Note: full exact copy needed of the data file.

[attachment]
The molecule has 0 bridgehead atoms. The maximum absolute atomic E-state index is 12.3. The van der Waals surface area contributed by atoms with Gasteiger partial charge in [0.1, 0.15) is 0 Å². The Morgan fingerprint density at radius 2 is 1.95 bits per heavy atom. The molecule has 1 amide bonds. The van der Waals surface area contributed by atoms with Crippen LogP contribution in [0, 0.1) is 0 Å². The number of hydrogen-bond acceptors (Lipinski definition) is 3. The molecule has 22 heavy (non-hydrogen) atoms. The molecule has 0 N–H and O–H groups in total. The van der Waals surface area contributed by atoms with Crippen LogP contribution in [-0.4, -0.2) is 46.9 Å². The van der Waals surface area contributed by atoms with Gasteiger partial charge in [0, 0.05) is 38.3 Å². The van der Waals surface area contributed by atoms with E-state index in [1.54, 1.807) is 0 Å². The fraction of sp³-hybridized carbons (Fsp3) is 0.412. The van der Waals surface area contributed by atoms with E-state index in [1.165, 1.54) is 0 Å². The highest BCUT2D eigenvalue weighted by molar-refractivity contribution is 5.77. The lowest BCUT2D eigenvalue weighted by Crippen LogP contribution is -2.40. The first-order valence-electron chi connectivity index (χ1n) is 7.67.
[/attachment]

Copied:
The molecule has 0 bridgehead atoms. The maximum absolute atomic E-state index is 12.3. The van der Waals surface area contributed by atoms with Gasteiger partial charge in [0.1, 0.15) is 0 Å². The Morgan fingerprint density at radius 2 is 1.95 bits per heavy atom. The molecule has 1 amide bonds. The van der Waals surface area contributed by atoms with Crippen LogP contribution in [0, 0.1) is 0 Å². The number of hydrogen-bond acceptors (Lipinski definition) is 3. The molecule has 22 heavy (non-hydrogen) atoms. The molecule has 0 N–H and O–H groups in total. The van der Waals surface area contributed by atoms with Crippen LogP contribution in [-0.4, -0.2) is 46.9 Å². The van der Waals surface area contributed by atoms with Gasteiger partial charge in [0, 0.05) is 38.3 Å². The van der Waals surface area contributed by atoms with E-state index in [1.54, 1.807) is 0 Å². The fraction of sp³-hybridized carbons (Fsp3) is 0.412. The van der Waals surface area contributed by atoms with E-state index in [1.165, 1.54) is 0 Å². The highest BCUT2D eigenvalue weighted by molar-refractivity contribution is 5.77. The lowest BCUT2D eigenvalue weighted by Crippen LogP contribution is -2.40. The first-order valence-electron chi connectivity index (χ1n) is 7.67.